The issues you raise open up an enormous discussion but we will try to cover the main points. Artificial insemination is a tool we have at our disposal to help couples with fertility problems to achieve their goal of pregnancy and a healthy child. Its big advantage is that we can monitor every stage of the reproductive process and can pinpoint where the problem lies through specific tests. Once we know the cause of the problem, we can recommend solutions and increase the chances of success. On the other hand, the main down side of IVF is the cost, not only in financial terms but also emotionally. This is a procedure that a couple must manage psychologically since it requires time and determination which may well impact on their everyday lives. For that reason, the IVF centre you choose must have a service for psychological support from a psychologist specialised in assisted reproduction.
What is the procedure used for the frozen oocyte method?
The procedure for cryopreservation of eggs, or oocytes, once more starts with ovulation induction. However, following oocyte collection we do not proceed to insemination but to their cryopreservation. This method is particularly effective for achieving pregnancy following these oocytes’ thawing and insemination, when cryopreservation has been performed by vitrification, the most up-to-date method available.
After the embryo transfer, how long must I wait for the results?
Don’t depend on any symptoms of pregnancy. We recommend that you do an hCG test around 15 days after embryo transfer to find out the result of the attempt. Until that time have patience and try not to get anxious.
Is a preimplantation screening vital for IVF or should it only be done when the parents carry a hereditary condition?
Preimplantation screening is one of the tools we use in assisted reproduction to help couples who need it. It should however be carried out when there are specific indications and not on everyone without exception. Indeed it is employed on couples with a hereditary disorder so we can ascertain the condition of the embryos. In this case, a PGD (preimplantation genetic diagnosis) is performed in which specific genetic disorders are tested for, such as thalassaemia and cystic fibrosis. Thus, only the healthy embryos are transferred to the uterus. However, PGS can also be of help to other couples. Couples suffering repeated miscarriages or failed IVF attempts as well as women of an advanced reproductive age can benefit from checking embryos for chromosomal abnormalities. Our mission once again is to transfer only healthy embryos so as to increase the chances of success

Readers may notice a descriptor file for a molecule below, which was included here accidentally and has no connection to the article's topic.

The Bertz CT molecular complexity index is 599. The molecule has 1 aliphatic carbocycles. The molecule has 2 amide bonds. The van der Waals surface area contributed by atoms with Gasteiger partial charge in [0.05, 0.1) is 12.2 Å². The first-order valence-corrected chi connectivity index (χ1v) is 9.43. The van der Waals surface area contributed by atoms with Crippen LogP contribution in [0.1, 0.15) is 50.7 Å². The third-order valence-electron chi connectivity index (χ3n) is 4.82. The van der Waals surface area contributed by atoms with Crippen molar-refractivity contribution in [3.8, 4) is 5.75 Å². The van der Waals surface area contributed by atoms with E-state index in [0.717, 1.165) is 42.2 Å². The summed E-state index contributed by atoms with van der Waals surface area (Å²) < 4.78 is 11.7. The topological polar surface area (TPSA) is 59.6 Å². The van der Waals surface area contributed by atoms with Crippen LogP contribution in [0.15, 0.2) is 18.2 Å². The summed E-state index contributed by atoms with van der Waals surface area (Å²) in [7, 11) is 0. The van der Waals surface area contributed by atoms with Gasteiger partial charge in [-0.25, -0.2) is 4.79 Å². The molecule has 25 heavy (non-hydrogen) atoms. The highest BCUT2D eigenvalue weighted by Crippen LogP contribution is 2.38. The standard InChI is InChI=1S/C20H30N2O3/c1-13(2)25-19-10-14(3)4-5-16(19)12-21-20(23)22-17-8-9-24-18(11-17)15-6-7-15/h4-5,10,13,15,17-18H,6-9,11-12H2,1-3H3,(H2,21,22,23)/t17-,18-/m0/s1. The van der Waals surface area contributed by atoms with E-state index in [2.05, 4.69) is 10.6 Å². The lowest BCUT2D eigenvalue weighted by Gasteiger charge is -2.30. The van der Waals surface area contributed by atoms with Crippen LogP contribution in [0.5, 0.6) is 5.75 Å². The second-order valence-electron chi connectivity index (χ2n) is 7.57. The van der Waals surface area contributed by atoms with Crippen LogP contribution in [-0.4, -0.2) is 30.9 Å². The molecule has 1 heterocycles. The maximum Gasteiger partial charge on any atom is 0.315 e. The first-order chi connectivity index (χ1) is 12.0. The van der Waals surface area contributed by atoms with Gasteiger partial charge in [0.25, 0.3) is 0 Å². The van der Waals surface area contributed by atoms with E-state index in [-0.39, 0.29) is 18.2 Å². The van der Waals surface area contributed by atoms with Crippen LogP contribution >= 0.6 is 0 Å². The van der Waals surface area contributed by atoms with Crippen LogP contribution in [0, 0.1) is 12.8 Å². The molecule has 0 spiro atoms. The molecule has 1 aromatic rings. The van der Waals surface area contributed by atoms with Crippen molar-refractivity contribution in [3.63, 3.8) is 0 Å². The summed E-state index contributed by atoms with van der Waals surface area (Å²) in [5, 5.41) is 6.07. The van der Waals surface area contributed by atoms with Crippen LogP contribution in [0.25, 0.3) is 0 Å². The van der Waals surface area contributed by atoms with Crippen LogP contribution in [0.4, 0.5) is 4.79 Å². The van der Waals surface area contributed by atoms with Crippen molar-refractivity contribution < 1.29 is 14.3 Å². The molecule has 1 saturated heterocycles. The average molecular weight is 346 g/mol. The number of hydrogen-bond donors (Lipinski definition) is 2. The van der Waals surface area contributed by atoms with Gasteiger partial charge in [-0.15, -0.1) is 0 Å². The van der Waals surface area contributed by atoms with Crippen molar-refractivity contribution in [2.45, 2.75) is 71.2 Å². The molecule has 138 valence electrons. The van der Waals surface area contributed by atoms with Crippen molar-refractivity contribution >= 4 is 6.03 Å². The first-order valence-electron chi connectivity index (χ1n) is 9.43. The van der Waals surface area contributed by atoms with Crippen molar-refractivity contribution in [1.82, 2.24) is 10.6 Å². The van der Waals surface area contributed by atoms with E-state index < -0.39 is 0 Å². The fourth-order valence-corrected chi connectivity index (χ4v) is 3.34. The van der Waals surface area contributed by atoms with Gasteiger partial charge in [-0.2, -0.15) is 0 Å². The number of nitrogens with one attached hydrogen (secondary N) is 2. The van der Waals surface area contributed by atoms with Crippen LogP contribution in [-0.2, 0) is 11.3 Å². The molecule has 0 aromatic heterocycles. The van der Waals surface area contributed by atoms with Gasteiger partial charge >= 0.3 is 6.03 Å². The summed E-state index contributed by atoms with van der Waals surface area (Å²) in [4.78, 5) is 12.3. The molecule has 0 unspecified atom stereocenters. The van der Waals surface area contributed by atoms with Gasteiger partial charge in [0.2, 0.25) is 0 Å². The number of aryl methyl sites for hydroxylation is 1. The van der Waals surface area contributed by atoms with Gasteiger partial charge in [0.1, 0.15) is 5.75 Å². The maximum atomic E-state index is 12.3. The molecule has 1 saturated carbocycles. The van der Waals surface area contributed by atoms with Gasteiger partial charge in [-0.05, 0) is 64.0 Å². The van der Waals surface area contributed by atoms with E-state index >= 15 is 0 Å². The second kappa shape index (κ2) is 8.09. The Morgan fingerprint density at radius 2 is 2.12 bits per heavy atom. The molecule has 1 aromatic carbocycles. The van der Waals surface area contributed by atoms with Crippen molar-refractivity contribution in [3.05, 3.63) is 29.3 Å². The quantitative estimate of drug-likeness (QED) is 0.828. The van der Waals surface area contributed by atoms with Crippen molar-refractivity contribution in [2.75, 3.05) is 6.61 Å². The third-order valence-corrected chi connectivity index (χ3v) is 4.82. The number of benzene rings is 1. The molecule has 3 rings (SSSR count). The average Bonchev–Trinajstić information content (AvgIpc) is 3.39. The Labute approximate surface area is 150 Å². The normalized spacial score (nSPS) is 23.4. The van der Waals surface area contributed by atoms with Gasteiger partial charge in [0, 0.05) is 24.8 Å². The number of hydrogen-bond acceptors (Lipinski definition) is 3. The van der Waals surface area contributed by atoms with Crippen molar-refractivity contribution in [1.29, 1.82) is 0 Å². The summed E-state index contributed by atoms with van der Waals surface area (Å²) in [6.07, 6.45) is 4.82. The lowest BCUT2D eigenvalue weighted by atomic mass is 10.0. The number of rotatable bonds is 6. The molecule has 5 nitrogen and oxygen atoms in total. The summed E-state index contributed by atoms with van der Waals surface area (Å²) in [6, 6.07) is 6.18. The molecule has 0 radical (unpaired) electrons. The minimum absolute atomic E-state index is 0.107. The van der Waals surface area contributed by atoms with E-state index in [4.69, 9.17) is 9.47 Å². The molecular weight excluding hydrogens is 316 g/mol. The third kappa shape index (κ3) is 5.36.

Can I have IVF treatment with foreign eggs? Will the baby take any features from my DNA?
It is a fact that egg donation has helped many women to experience the joy of pregnancy and motherhood. In this procedure eggs from a suitable donor and spermatozoa from your partner would be used. This means that the embryo will not take any genetic material from you. However, the endometrial life greatly influences the embryo. Research has proven that the environment of the uterus determines the state of health of a human until adulthood. On the other hand, the child will of course take elements of your character, since our personalities are formed during our upbringing and are not determined genetically. For that reason, I think that you should place great importance on the choice of the Assisted Reproduction unit you choose so that you’re sure that the necessary genetic and psychological checks are carried out on the donor. At Embryolab, the donation programme follows strict selection and control procedure.
Once the IVF treatment succeeds will the birth always be carried out through caesarean section?
The manner of birth is not determined by the manner of fertilisation, but by the course of the pregnancy, whether or not complications arise and by the course of the child birth itself. Therefore birth by caesarean section is by no means inevitable after IVF. Of more importance is that you give birth safely, whether that be naturally or by caesarean, and return home with a healthy child.
Could you please give me some information on natural cycle IVF?